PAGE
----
Exactly, but that leaves open the question as to whether the insulin levels were significantly lower with Stevia simply because the dose was significantly lower. Insuline is spiked less because there is less triggering insulin, just like if you used 200 times less sugar (there’s not as much sugar to deal with, so less insulin is used to deal with it).
I’m guessing this means that the food was adjusted for sweetness, rather than equal amounts, unless the researchers added something to curve sweetness though:
There were no differences, however, in the hedonic ratings of the stevia and sucrose preloads in terms of appearance, aroma, sweetness, or texture.
It’s also interesting to note that the chart showed the increase in total calorie consumption for the day was almost entirely in the pre-load meals, not in the amounts of the other meals. Which makes me wonder if the extra mean 300ish calories from those meals were actually from the sucrose itself (which required about 200 times as much and is caloric).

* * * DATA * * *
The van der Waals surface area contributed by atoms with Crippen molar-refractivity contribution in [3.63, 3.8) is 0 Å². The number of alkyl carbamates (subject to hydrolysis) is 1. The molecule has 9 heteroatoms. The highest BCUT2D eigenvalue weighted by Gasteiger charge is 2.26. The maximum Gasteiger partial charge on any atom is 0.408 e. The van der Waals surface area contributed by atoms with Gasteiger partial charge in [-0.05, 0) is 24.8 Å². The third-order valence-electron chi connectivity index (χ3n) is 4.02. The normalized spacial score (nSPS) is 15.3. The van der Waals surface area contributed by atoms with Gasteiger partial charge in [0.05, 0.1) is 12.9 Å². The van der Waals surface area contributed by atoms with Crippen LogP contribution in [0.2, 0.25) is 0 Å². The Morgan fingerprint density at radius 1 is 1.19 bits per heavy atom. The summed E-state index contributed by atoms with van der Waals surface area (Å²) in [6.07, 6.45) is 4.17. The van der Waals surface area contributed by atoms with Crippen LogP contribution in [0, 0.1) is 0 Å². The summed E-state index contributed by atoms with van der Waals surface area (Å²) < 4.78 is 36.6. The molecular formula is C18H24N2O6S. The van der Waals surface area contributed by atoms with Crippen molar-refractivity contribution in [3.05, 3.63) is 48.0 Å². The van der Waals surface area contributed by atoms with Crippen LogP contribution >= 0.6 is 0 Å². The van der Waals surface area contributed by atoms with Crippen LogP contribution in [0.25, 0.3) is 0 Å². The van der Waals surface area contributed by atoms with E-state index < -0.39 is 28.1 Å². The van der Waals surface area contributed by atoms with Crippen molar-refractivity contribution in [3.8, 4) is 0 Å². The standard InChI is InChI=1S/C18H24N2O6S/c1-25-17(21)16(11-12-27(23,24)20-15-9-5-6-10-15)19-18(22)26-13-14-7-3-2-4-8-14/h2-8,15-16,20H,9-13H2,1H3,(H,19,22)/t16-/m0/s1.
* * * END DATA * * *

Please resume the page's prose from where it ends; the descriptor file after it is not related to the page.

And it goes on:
For many purposes, this would practically still favor stevia and aspartame, of course, since one way or the other, if less is required to get the same effect on satiety and taste, and it has less of an impact otherwise, then it’s the better option. It may also just indicate that what we want is simply things with higher sweetness ratings, which would mean, for instance, that High Fructose Corn Syrup may really be better than sucrose due to it’s higher sweetness rating making it so less is required to achieve the same sweetness when replacing one with the other (this seems reasonable for other reasons as well, though I recall Dr. Lustig’s presentations showing that when sucrose was replaced with hfcs in many foods and drinks, more was put in for some reason, and the foods simply became sweeter). It would also say the key is simply to look for higher sweetness rated products, and make it a good idea to avoid those alternative sweeteners that have less sweetness. But that would require further study.